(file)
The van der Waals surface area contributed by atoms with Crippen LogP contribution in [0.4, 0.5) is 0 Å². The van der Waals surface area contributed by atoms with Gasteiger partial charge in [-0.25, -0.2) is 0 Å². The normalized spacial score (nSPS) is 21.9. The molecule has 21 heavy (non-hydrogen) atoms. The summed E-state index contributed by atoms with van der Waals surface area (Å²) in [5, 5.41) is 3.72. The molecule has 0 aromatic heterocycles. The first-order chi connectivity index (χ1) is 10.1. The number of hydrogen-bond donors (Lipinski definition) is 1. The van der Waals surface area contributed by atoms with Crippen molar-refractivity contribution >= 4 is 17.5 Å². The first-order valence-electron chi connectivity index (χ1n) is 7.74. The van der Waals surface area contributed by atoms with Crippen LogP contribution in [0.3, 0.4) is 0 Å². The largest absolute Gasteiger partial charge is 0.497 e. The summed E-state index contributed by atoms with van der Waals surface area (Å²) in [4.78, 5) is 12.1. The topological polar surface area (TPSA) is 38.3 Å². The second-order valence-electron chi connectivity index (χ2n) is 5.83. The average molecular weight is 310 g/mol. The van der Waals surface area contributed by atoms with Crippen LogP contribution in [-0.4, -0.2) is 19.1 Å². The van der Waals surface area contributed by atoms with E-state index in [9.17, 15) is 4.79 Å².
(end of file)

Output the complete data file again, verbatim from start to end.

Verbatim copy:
The van der Waals surface area contributed by atoms with Crippen LogP contribution in [0.4, 0.5) is 0 Å². The van der Waals surface area contributed by atoms with Gasteiger partial charge in [-0.25, -0.2) is 0 Å². The normalized spacial score (nSPS) is 21.9. The molecule has 21 heavy (non-hydrogen) atoms. The summed E-state index contributed by atoms with van der Waals surface area (Å²) in [5, 5.41) is 3.72. The molecule has 0 aromatic heterocycles. The first-order chi connectivity index (χ1) is 10.1. The number of hydrogen-bond donors (Lipinski definition) is 1. The van der Waals surface area contributed by atoms with Crippen molar-refractivity contribution >= 4 is 17.5 Å². The first-order valence-electron chi connectivity index (χ1n) is 7.74. The van der Waals surface area contributed by atoms with Crippen LogP contribution in [0.3, 0.4) is 0 Å². The largest absolute Gasteiger partial charge is 0.497 e. The summed E-state index contributed by atoms with van der Waals surface area (Å²) in [4.78, 5) is 12.1. The topological polar surface area (TPSA) is 38.3 Å². The second-order valence-electron chi connectivity index (χ2n) is 5.83. The average molecular weight is 310 g/mol. The van der Waals surface area contributed by atoms with Crippen LogP contribution in [-0.4, -0.2) is 19.1 Å². The van der Waals surface area contributed by atoms with E-state index in [9.17, 15) is 4.79 Å².